Still Processing: A Career under Review

As a follow up to my May 15 and May 22 posts, I am still processing my career and what it means. The thing about processing is that it occurs in stages.

A few weeks ago, I experienced several epiphanies that uncovered hidden feelings about my career, my current position, and where I would like to go. This came to a head in my bi-weekly therapy session last month. Funny how the biggest revelations seem to occur in the lead up to my Saturday sessions.

For twenty laborious minutes, I explained these realizations and mapped out my reflections on them to my therapist. And, I shared my vision of the type of life I want to live. I articulated my frustrations about moving toward that life now. What I love most about my therapist is that she is very hands-on. No passive listening. She glanced down at my notebook, the black one I carry only to therapy. She directed me to open it for a writing/thought exercise.

First, she had me draw up a chart, essentially my life in a week. What were the things I felt were missing from my life? I jotted those down. Then, I charted out approximations of what time I woke up each morning, went to bed, work and other activities. Time is finite but it became clear that I wasn’t using my time all that well. Yet, I had convinced myself there wasn’t time to do the things I love. Well, there it was in black and white to say otherwise. 

She encouraged me to meditate on that to which I did (and still am).

Second, she directed me to create another chart with two columns:

Archives Then vs. Archives Now

Archives Then became an expression of what drew me to archives. What were my motivations? Also to think through how my past tracked (or didn’t) along with those motivations. Admittedly, in talking about it, I felt that excitement building up inside of me. Like waking up from a dream and remembering where you are or, in this case, who you are.

Archives Now was an exploration of where I am now. What are my motivations now? How had things changed or stayed the same. 

As I looked at the chart, it became clear my frustrations and the source of my crisis-turned-angst. Crisis signifies to me the part of me that operated in the middle of depression. I made, if we’re being honest, suspect decisions about my life and health. Those decisions popped up in my Archives Then vs. Archives Now in my chart. Now that the crisis has abated (several months and counting of no depressive episode), a deep anxiety has settled in its place.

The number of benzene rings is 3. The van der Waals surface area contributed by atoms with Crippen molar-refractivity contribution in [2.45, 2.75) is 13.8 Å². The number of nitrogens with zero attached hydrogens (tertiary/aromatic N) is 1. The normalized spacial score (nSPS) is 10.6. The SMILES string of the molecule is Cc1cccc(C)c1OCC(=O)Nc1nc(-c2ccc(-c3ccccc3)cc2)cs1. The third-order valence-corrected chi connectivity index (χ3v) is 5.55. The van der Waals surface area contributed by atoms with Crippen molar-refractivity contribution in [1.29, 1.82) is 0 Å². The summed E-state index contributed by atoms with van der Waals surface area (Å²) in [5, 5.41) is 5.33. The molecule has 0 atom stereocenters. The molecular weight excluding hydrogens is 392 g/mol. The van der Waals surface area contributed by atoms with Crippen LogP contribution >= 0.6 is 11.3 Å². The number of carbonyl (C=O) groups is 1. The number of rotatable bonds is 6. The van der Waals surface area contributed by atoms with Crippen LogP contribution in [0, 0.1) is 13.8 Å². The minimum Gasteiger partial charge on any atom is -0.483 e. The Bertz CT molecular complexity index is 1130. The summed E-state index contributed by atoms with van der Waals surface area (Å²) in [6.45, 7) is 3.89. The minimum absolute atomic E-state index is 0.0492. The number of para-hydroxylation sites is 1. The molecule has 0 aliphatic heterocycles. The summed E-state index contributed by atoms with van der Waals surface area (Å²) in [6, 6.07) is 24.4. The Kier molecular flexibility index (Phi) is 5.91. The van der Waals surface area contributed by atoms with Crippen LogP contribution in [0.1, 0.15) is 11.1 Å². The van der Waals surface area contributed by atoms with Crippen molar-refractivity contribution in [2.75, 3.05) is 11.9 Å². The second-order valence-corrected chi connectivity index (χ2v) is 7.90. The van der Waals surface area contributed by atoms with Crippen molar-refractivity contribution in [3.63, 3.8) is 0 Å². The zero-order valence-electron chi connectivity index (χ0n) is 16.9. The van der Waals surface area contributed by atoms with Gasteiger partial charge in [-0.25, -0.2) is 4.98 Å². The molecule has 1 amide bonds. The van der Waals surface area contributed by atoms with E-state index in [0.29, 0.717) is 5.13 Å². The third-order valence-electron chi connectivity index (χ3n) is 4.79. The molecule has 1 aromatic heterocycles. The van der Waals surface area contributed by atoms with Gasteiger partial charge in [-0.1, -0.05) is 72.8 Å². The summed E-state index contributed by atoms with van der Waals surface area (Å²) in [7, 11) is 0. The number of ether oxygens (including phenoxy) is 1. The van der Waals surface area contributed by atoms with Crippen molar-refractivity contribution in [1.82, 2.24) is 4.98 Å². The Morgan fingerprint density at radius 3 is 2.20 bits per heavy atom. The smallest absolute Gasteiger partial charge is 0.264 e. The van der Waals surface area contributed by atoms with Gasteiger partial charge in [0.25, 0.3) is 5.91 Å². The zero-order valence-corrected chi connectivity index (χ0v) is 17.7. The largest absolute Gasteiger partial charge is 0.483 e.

What the fuck am I doing? And why do I feel like I am living on auto-pilot in life but most especially my career?

This writing exercise also exposed the deeper reason by my dissatisfaction with my current position. I should preface and say that my job, by all tense and purposes, is not bad. It’s a solid job and recent institutional changes have hearkened to an even brighter, positive future. But the realization looming in front of me, staring me square in the face, is I’m pretty certain I’m not the person for that future. 

In my vision of my future, I firmly believe I will chart a life that infuses archives, history, teaching, and project-based work but, most importantly, it will be outside an institutional setting. It will nourish me in a way that I need while enabling me to critically engage with others.

Now how I get from here to there is still in progress.

Stay turned.


I Am

In a recent therapy session, I related to my therapist that I struggle with reconciling the different parts of myself. I’m a woman of many interests and passions. Even in expressing that frustration, I simply said “I know I’m suppose to do more.” I interwove this explanation with my faith.

That is when she hit pause. For several agonizing seconds I waited for a response. Here is a summary of what she said:

God is limitless. By placing limits on God, what he or she or they can do or be, I reflect those limitations on my own life. I limit myself. I am all of those things: an archivist, a writer, an activist, etc. So why am I telling myself that I have to be one thing? And in order to be that one thing, I convince myself I have to cut off all the others. Cut off a part of who I am. God is. I am.

The ultimate challenge: Sit in that realization.

In that revolutionary statement, my therapist challenged me to rethink how I view myself. I am.

I am an archivist. I am a writer. I am an activist. I am a daughter. I am an auntie. I am that bitch too. I am all those things at once. That I do not have to nor should I have to “give up” any of those identifiers. I exist within all of them and sometimes one of them may take center stage for a spell.

Here, my therapist introduced me to the scarcity mindset. After some independent research, I’m starting to understand how this way of thinking contributes to the limits I place on myself. Whether I like to admit it or not, I go through life seeing things as fixed. That the broader strokes of my life are determined and that to change it, whether it is toxic, problematic, unfulfilling, or flat out boring will cause too much of an upset. It also triggers within me this concern for how it will look for me to seemingly shift gears or drop this thing. What happens is that I keep trying to make the untenable situation work. It only ends up depleting my energy and undermining my self-esteem. At the point of mental collapse is when I concede that it is time for change.